Collectively, these activities should ensure that all populations are food secure. Food security refers to “a situation that exists when all people, at all times, have physical, social and economic access to sufficient, safe and nutritious food that meets their dietary need and food preferences for an active and healthy life” (Clay:2002).
Moving away from home made me realize how inaccessible and expensive healthy foods were. It made me question if it was ethical to promote good nutrition without ensuring accessibility and affordability to such goods. The conversations around food consumption patterns and food waste often felt laden with individual guilt and shame.
But our choices and knowledge of food are largely determined by environmental factors such as economic and market factors, policies, levels of education, culture, geography, and others. Shouldn’t our attention focus more on the structural factors shaping people’s access to sufficient, safe, and nutritious food? What about addressing the challenge of food loss ie overproduction of food by industry, retailers' demands for aesthetically pleasing produce, and limited technology for harvesting?
One of my undergraduate classes, International Political Economy revealed the various dimensions of malnutrition and its relation to power structures. In the patriarchal capitalistic society, socio-economic positioning, gender, culture, and location determine what you can consume. Understanding that malnutrition in urban areas includes households consuming high levels of “carbohydrates, saturated fats, proteins” while consuming low levels of fruits and vegetables is due to low incomes illustrated that how unequal our food system is ( Vorster et al : 2011)
Socio-economic inequalities and profit-orientated agri-business practices determine which groups get access to healthy, safe, affordable, and culturally appropriate food.
So, what role do young people like me have in transforming food systems? At the individual level, we can learn more about nutrition and climate change’s impact on food production. We can try to make healthier food choices by supporting small-scale producers.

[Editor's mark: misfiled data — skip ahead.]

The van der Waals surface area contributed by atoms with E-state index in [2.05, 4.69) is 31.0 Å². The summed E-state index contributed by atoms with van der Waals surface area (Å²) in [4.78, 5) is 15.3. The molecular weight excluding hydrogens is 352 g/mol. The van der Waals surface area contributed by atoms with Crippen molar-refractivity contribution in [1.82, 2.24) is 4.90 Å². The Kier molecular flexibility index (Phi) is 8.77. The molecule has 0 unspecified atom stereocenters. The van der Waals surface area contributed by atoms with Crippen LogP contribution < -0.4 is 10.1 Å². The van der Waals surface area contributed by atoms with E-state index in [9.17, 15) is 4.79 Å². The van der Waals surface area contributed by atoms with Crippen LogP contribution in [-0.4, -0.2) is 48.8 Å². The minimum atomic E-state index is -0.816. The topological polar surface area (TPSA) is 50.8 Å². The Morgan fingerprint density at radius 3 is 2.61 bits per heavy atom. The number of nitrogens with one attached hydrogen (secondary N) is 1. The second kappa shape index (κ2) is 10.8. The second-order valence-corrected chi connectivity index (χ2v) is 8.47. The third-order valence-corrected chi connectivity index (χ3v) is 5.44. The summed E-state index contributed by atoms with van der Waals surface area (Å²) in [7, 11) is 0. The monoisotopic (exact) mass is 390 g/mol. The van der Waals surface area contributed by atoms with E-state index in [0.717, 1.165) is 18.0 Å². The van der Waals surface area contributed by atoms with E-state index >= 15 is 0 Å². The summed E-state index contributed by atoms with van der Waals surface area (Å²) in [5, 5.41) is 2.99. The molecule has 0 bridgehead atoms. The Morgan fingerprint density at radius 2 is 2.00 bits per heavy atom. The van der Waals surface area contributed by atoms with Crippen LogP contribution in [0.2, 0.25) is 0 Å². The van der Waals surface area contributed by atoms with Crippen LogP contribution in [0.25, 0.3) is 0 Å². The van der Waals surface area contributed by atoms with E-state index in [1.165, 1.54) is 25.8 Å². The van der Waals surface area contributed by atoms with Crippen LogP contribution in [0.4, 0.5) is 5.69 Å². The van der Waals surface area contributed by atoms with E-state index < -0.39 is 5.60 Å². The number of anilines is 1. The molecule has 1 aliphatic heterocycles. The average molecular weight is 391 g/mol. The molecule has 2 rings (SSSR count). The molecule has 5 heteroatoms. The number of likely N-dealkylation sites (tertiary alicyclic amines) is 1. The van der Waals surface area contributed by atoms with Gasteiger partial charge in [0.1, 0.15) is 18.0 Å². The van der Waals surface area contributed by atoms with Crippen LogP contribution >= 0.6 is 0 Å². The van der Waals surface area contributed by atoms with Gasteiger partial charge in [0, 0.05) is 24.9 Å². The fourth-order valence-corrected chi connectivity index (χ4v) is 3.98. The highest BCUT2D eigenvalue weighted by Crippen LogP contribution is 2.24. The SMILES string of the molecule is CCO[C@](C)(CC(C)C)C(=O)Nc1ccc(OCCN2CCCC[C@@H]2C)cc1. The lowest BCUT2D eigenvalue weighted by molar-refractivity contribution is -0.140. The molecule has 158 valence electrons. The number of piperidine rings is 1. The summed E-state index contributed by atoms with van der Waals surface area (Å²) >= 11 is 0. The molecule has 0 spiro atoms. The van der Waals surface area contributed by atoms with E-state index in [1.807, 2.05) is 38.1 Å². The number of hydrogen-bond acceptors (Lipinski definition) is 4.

But the radical systemic transformation of food systems requires challenging and demanding that the agricultural industry stop extractive practices that destroy natural resources and water. This sector must move away from large single-crop farming and animal production facilities.
It should chart towards sustainable agricultural practices that are rooted in green technology and harmonious with nature. Given the various linkages across the agricultural industry, it is possible that stakeholders can open opportunities for young people to work and move the sector towards a sustainable future.
Even though young people make up 50 % of the population globally and 77% of the population in Africa; we’re a “small” addition to the discussion of food systems and food security. We cannot be touted as leaders of tomorrow as we face challenges of malnutrition, hunger, and climate change today.
Young people need to take up space in these discussions and drive the sustainable food systems agenda. We are knowledgeable. We are capable to lead. We will be heard.
To transform means to create equitable food systems that are gender, age, and socially inclusive. Food systems that ensure nutritional foods are accessible and affordable to all. With youth at the center, we can radically transform our food systems and address the ongoing inequities driving malnutrition, hunger, youth unemployment, environmental degradation, and gender inequality.